Consent and Truth Serum Don’t Mix

Today’s writing prompt is kind of a strange one. It has one or two little logic missteps in it. If I had a vial of truth of truth serum, who would I give it to and what would I ask? That sounds reasonable, but there’s a parenthesesed caveat embedded in the question. It actually reads, “Who would you give it to (with that person’s consent, of course)”

Now what use is that? If I can give the serum to someone with their consent, then why wouldn’t I be able to trust their answers without it? The only kind of answers that you need truth serum for are the ones that aren’t given freely.

I understand the moral qualifier here, because if it weren’t there I would have to say, “I wouldn’t use it on anyone. I respect the minds and privacy of others, even my enemies.” I imagine myself saying this in a cinematic view with a dramatic pose. Even poking fun at myself though, it’s true. Unless I need to know where a bomb or a kidnapped child is, then I’m not going to use truth serum on anyone against their will. Most people wouldn’t misuse it, even if they could. Well, less than half of the people would misuse it anyway. That would make a boring question though. You would have lots of people insisting that they are above such cruel and unjust measures. A lot of people would say that if it they didn’t mean it.

So if I were to play around with this idea, I’d have to alter the question. I’d have to cut away the parentheses and use the serum on anyone, consent or not. Of course I then have to alter myself in this hypothetical as well. Instead of (with that person’s consent, of course), it would read (assume that your own conscience and morals are temporarily suspended so that you can use it on anyone you want). Now that’s a question. Let me think about it. Hm. Uhm… Let’s see.

Still thinking. I really don’t have an answer. I can’t think of anyone. Who do I know that has secrets I want to know? Probably a lot of people, but there’s no one with secrets I’m that concerned with. Even with morality magically cast aside, I don’t need this drug. I just don’t care what other people keep to themselves. Could I really be that secure? It almost seems more likely that I lack the imagination to come up with an answer. In any event, I don’t have an immediate answer.

What about people I don’t know? Why not some dipstick politician who has motives I’d like to reveal? There’s more than one of those. On the other hand, I’d have to come up with really meaningful political questions, something that would shake up the social landscape. Yes, I can think of a few, but why bother?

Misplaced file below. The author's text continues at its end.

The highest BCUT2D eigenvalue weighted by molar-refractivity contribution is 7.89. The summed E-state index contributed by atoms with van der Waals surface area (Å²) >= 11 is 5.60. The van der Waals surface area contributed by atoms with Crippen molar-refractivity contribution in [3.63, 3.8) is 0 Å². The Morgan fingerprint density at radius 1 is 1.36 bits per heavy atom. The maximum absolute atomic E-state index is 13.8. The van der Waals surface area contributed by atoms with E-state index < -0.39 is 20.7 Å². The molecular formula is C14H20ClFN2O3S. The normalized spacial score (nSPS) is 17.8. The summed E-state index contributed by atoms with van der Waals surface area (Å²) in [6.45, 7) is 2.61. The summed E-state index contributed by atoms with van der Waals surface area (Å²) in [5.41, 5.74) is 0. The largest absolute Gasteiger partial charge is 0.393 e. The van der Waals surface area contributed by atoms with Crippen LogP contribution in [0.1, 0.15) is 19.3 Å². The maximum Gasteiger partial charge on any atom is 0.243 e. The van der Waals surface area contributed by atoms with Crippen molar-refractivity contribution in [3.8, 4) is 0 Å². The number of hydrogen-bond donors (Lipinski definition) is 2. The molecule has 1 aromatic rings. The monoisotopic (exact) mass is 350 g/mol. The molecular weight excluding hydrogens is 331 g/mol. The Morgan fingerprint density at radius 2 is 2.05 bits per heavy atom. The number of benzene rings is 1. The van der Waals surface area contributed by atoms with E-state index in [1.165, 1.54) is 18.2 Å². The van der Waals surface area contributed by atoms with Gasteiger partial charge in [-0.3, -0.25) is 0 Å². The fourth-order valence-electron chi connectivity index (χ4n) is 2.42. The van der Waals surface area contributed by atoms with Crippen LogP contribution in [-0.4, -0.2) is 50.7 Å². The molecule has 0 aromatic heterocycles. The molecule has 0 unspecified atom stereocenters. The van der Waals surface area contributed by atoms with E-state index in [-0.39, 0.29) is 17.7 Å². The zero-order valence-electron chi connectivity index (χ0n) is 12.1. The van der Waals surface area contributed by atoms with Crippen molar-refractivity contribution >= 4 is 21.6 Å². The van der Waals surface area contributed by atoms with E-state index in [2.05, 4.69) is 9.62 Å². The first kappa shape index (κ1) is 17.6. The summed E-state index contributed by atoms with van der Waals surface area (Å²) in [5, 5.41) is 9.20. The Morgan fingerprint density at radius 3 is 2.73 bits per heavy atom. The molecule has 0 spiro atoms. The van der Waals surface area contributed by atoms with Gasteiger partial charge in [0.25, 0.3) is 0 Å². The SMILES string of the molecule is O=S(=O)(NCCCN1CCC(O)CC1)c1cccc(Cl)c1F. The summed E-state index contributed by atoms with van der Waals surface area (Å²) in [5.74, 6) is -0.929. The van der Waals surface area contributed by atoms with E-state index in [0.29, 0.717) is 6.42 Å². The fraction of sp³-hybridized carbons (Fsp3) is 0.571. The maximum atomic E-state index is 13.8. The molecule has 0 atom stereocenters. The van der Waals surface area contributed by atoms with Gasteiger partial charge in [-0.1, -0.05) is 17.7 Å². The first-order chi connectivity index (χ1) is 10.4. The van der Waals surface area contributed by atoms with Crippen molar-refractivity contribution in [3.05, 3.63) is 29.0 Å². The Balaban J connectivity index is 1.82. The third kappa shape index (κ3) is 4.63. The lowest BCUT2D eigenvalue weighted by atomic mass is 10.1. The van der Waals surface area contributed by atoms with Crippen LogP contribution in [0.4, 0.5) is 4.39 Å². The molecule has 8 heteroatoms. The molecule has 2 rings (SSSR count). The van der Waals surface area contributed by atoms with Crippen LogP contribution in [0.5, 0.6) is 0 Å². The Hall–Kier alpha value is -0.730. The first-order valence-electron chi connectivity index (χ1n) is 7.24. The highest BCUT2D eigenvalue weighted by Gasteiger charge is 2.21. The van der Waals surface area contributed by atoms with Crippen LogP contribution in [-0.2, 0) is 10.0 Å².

Am I avoiding that responsibility so that I don’t have to air a strong political opinion on my blog? I think it’s only because I wouldn’t want to hear it if the answers weren’t what I assume. What if this drug would only give the head of the TSA the opportunity to say that they think all their security measures really are necessary? I don’t think that would be the real answer, but I don’t know that for sure. That’s why I need the serum. Besides that, it’s kind of missing the point. That’s a good use for the drug, but I think the point of the question was not who has secrets, so much as what do I want to know.

What do I want to know? I’ve already said it, there’s no one I need to use this on. Oh, wait. I’ve got an answer. I’ve got the perfect answer. It’s deep and complex and unexpected and impressive. Ha hah! Be ready to be amazed!

For this answer, I can remove the parentheses. I don’t need to cast aside my morality for this subject. I don’t even need to worry about the first concession that it is used with consent, because the consent is obvious. I would use the truth serum on myself.

I know my own mind. I know my own motives. I’m confident about that. Wouldn’t it be an experience to know it without relying on confidence though? I wouldn’t mind asking myself why it is I do certain things and don’t do others. I would have to write the questions down before taking the drug, naturally. Just to hear my own genuine answers, without being filtered through my own preconceptions would be worthwhile. Then I would have answers that are closed off in my own head. What would I ask though? That was part of the prompt. Sorry, that’s no one’s business but my own. I’m not about to lay out my own self doubts publicly, however small and tenuous they may be.

That’s the best I could do. Now it’s time for me to read other answers to the question. I expect I’ll see one or two ideas there that I might have used if only I had thought of them.

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13 comments

  1. You’re the second person I have read so far that has picked up the fatal flaw in today’s prompt. If they consent, the likelihood is that they are already telling the truth and have nothing to hide so negating the need for serum or consent 😀

  2. “The only kind of answers that you need truth serum for are the ones that aren’t given freely.” Exactly! I mean, I appreciate the intent of the parenthesis, but the question kind of loses its point that way. If you would use it on yourself, though, it would be interesting to see what could happen if you just don’t know the answer to what you’re asking.

    1. Truth serum for consensual use only. That would be like playing a Grand Theft Auto game that doesn’t let you steal cars. If you’re going to indulge in the fantasy, then indulge.

      I’ve got to admit that I don’t think I would learn much about myself. I understand my own motives and desires without any serum. I do have clarity. I lack ambition, drive and social skills, but I do have clarity. Then again, after a particularly surreal nocturnal adventure, it might do me some good to have the serum handy just to ask myself, “What was that dream about anyway?”

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